I will be deducting 5 points from the declamation of anyone who did not tell me the ACTUAL AUTHOR of their translation by homeroom tomorrow (Wednesday).
This weekend you need to be preparing for declamations which will occur next week Monday-Wednesday. Your order is related to the chronological order of the speeches. All of you will be togatus (and yes, everyone will be men for the purposes of this specific Latin declamation), so during the declamation itself you need to be wearing a white t-shirt and I will provide togas for you to wear. In your left hand you are allowed to have a 3.5×5 index card with your speech, but it should be mostly memorized. This card is for prompt purposes only. You should gesture with your right hand. (Please watch the videos on Performing Cicero to get an idea of how to do this!). Points are awarded as follows: Eye Contact (1-2), Posture & Gestures (1-2), Clarity (1-4), Latin Pronunciation (1-6), Expression (1-6). Total scores equal the following grades: 5= 63%, 6 = 65%, 7= 67%, 8= 70%, 9 = 73%, 10 = 75%, 11=77%, 12= 80%, 13= 83%, 14= 85%, 15 = 87%, 16 = 90%, 17 = 93%, 18=95%, 19 = 97%, 20=100%
Do note that students simply reading from their card will get minimum points on Eye Contact, Posture and Gestures, Clarity, and Expression.
Today I handed out your last translation for the Hamilcar/First Punic War Unit, the first chapter of the life of Hannibal (words in bold are not on the Colby wordlist):
I. Hannibal, “Pater meus” inquit “Hamilcar puerulō mē, utpote nōn amplius novem annōs nātō, in Hispāniam imperātor proficīscēns, Karthāgine Iovī optimō māximō hostiās immolāvit. Quae dīvīna rēs dum cōnficiēbātur, quaesīvit ā mē, vellemne sēcum in castra proficīscī. Id cum libenter accēpissem atque ab eō petere coepissem, nē dubitāret dūcere, tum ille ‘Faciam’, inquit ‘sī mihi fidem, quam postulō, dederis.’ Simul mē ad āram addūxit, apud quam sacrificāre īnstituerat, eamque cēterīs remōtīs tenentem iūrāre iūssit numquam mē in amīcitiā cum Rōmānīs fore. Id ego iūs iūrandum patrī datum ūsque ad hanc aetātem ita cōnservāvī, ut nēminī dubium esse dēbeat, quīn reliquō tempore eādem mente sim futūrus.”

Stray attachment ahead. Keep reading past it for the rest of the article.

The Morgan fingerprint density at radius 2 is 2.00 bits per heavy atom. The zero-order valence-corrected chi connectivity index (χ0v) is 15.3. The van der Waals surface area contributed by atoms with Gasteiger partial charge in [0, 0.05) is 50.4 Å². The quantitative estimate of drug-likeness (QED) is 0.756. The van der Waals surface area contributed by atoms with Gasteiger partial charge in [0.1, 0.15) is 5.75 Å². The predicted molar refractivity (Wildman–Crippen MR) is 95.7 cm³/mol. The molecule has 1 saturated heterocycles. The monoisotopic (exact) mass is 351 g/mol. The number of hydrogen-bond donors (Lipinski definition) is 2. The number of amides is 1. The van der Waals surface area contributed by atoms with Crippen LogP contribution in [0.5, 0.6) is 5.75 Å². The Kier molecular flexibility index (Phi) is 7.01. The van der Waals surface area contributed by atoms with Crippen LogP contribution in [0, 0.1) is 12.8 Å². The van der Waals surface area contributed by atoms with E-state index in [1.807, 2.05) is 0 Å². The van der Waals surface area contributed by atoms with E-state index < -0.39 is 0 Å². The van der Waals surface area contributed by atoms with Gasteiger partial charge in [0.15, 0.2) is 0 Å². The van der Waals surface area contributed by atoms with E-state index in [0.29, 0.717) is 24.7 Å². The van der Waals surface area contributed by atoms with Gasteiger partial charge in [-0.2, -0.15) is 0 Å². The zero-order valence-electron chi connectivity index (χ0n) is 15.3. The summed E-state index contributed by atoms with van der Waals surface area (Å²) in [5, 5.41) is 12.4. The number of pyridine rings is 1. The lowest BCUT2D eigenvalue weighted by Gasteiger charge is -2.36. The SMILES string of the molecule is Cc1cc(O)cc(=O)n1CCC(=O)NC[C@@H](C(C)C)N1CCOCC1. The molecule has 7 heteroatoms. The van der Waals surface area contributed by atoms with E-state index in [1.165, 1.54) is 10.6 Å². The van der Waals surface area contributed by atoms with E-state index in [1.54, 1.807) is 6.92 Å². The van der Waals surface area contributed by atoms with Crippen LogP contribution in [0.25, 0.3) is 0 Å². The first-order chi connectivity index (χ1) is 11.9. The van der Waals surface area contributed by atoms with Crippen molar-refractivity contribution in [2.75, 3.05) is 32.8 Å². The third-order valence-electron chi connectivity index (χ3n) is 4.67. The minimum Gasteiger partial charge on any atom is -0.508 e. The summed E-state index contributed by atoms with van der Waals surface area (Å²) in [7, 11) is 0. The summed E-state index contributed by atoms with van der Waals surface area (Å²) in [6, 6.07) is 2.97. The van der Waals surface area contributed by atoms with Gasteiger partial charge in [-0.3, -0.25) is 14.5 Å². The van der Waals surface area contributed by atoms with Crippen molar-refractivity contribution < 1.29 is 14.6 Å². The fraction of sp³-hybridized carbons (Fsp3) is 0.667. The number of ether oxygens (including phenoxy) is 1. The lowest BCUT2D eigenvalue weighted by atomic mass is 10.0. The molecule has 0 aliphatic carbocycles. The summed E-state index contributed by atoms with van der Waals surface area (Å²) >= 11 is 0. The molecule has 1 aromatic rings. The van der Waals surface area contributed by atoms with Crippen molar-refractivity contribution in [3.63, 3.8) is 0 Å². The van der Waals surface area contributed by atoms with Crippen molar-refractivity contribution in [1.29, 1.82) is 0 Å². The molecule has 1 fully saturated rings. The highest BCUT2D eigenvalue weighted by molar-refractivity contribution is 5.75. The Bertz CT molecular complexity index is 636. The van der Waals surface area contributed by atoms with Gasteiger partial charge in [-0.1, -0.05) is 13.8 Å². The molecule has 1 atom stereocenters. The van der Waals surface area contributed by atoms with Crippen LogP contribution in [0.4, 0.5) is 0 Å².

You should make sure you have definitions filled in for all the unbolded words, and write out a translation of this chapter for Monday. Our unit test will happen on Tuesday.
Due Wednesday, December 2, is your Roman ship. You all had practice with the Carthaginian ships, and if you need another copy of the instructions, email me. Your grade will reflect the level of craftsmanship displayed in the assembly of your ship. Here is an example of a really well put together ship. When examining your ship I will check it for the following:
- Is it neatly cut out?
- Are the joins flat to each other?
- Are there no signs of gloopy glue?
- Is the assembled ship resting completely on the base?
- Has the base been made to look like water?
- Is the base the right size?
- Is the student’s name printed on the bottom of the base?
Remember these are warships, not merchant ships! Many of you struggled with this on the quiz. Look at the difference in the image below.